[QODLink]
Archive
Iraq dog use 'ordered by US intelligence'
US intelligence personnel ordered military dog handlers to use unmuzzled dogs to intimidate detainees at Iraq's Abu Ghraib prison, Th
Last Modified: 11 Jun 2004 14:18 GMT
The dogs came to within 15 cm of the prisoners (pic: Washington Post)
US intelligence personnel ordered military dog handlers to use unmuzzled dogs to intimidate detainees at Iraq's Abu Ghraib prison, The Washington Post has reported.

A military intelligence interrogator also told investigators that two dog handlers at the prison were "having a contest" to see how many detainees they could make involuntarily urinate out of fear of the dogs, the Post said, citing statements obtained by the newspaper.

   

Six US soldiers face possible court martial and one has already been jailed for a year because of the abuses at Abu Ghraib, where photographs have shown detainees being sexually humiliated, physically tormented and threatened with dogs.

   

Two army dog handlers assigned to Abu Ghraib, Sgt. Michael Smith and Sgt. Santos Cardona, told investigators that military intelligence personnel asked them to bring their dogs to prison interrogation sites numerous times to help question detainees

in December and January, the Post reported.

    

Belief

 

According to the report, Smith and Cardona said they complied with the requests because they believed the tactics had been approved by Col. Thomas Pappas, the military intelligence officer in charge of the prison.

   

At the cell blocks, they allowed their dogs to menace detainees, they told investigators.

   

At the behest of interrogators, Smith said, in some cases he would bring the barking dog to within 15 cm of terrified prisoners, the Post reported.   

 

"It's all under investigation"

Lt.Col.Pamela Hart,
Army spokeswoman

The officer in charge of the military intelligence-run interrogation centre at the prison had to approve the use of dogs in interrogations, according to a military intelligence memo obtained by The Washington Post.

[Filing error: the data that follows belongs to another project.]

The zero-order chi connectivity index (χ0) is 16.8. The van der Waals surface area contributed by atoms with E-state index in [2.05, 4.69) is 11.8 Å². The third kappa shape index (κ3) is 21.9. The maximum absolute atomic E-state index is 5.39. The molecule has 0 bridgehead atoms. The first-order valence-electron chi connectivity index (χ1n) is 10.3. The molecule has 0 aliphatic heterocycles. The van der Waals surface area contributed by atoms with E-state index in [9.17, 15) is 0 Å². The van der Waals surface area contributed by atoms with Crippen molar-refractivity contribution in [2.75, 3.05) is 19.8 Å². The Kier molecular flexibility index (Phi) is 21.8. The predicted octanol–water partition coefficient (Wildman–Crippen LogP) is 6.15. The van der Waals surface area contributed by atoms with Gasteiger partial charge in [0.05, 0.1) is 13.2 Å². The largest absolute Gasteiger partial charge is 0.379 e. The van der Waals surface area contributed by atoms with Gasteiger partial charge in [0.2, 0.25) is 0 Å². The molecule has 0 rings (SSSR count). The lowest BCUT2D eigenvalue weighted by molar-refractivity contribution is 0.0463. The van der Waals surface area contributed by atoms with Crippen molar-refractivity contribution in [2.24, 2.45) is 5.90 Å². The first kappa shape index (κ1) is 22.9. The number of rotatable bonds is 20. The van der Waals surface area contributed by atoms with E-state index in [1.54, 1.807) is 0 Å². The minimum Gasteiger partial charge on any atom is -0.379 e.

There is no explanation in the memo of what parameters would have to be in place or what the dogs would be allowed to do, the report said.

   

Neither Smith nor Cardona have been charged in connection with the abuse at Abu Ghraib.

   

"It's all under investigation," Lt. Col. Pamela Hart, an Army spokeswoman, told the newspaper.

   

A Pentagon spokesman was not immediately available for comment.

Source:
Reuters
Topics in this article
People
Country
Featured on Al Jazeera
'Justice for All' demonstrations swell across the US over the deaths of African Americans in police encounters.
Six former Guantanamo detainees are now free in Uruguay with some hailing the decision to grant them asylum.
Disproportionately high number of Aboriginal people in prison highlights inequality and marginalisation, critics say.
Nearly half of Canadians have suffered inappropriate advances on the job - and the political arena is no exception.
Featured
Women's rights activists are demanding change after Hanna Lalango, 16, was gang-raped on a bus and left for dead.
Buried in Sweden's northern forest, Sorsele has welcomed many unaccompanied kids who help stabilise a town exodus.
A look at the changing face of North Korea, three years after the death of 'Dear Leader'.
While some fear a Muslim backlash after café killings, solidarity instead appears to be the order of the day.
Victims spared by the deadly disease are reporting blindness and other unexpected post-Ebola health issues.